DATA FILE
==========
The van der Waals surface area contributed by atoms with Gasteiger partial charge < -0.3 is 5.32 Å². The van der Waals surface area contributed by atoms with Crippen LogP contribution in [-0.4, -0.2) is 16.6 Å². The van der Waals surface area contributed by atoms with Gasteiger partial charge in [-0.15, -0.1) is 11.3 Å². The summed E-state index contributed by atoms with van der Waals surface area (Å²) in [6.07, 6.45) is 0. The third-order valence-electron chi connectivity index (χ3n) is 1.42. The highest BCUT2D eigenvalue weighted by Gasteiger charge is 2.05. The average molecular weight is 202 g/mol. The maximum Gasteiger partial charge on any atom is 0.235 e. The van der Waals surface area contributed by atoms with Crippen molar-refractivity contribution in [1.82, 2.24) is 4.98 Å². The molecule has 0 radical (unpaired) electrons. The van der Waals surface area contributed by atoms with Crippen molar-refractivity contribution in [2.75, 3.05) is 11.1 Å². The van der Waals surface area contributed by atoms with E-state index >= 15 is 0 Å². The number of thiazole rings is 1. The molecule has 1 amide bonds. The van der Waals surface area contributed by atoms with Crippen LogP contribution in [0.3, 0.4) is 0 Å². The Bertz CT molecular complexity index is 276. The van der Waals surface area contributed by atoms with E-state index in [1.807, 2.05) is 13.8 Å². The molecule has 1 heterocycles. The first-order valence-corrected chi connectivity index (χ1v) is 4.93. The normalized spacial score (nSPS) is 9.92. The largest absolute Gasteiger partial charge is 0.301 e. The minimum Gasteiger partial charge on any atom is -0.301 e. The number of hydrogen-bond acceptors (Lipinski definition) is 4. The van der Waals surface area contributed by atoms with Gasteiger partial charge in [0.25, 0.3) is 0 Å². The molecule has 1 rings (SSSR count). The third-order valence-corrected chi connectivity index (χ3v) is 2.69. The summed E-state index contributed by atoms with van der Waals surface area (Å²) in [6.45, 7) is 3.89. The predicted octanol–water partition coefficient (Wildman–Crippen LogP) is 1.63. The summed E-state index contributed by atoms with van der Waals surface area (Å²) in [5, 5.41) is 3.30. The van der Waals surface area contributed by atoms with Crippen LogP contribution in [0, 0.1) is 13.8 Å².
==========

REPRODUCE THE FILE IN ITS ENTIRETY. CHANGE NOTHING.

The van der Waals surface area contributed by atoms with Gasteiger partial charge < -0.3 is 5.32 Å². The van der Waals surface area contributed by atoms with Crippen LogP contribution in [-0.4, -0.2) is 16.6 Å². The van der Waals surface area contributed by atoms with Gasteiger partial charge in [-0.15, -0.1) is 11.3 Å². The summed E-state index contributed by atoms with van der Waals surface area (Å²) in [6.07, 6.45) is 0. The third-order valence-electron chi connectivity index (χ3n) is 1.42. The highest BCUT2D eigenvalue weighted by Gasteiger charge is 2.05. The average molecular weight is 202 g/mol. The maximum Gasteiger partial charge on any atom is 0.235 e. The van der Waals surface area contributed by atoms with Crippen molar-refractivity contribution in [1.82, 2.24) is 4.98 Å². The molecule has 0 radical (unpaired) electrons. The van der Waals surface area contributed by atoms with Crippen molar-refractivity contribution in [2.75, 3.05) is 11.1 Å². The van der Waals surface area contributed by atoms with E-state index >= 15 is 0 Å². The number of thiazole rings is 1. The molecule has 1 amide bonds. The van der Waals surface area contributed by atoms with Crippen LogP contribution in [0.3, 0.4) is 0 Å². The Bertz CT molecular complexity index is 276. The van der Waals surface area contributed by atoms with E-state index in [1.807, 2.05) is 13.8 Å². The molecule has 1 heterocycles. The first-order valence-corrected chi connectivity index (χ1v) is 4.93. The normalized spacial score (nSPS) is 9.92. The largest absolute Gasteiger partial charge is 0.301 e. The minimum Gasteiger partial charge on any atom is -0.301 e. The number of hydrogen-bond acceptors (Lipinski definition) is 4. The van der Waals surface area contributed by atoms with Gasteiger partial charge in [0.25, 0.3) is 0 Å². The molecule has 1 rings (SSSR count). The third-order valence-corrected chi connectivity index (χ3v) is 2.69. The summed E-state index contributed by atoms with van der Waals surface area (Å²) in [6.45, 7) is 3.89. The predicted octanol–water partition coefficient (Wildman–Crippen LogP) is 1.63. The summed E-state index contributed by atoms with van der Waals surface area (Å²) in [5, 5.41) is 3.30. The van der Waals surface area contributed by atoms with Crippen LogP contribution in [0, 0.1) is 13.8 Å².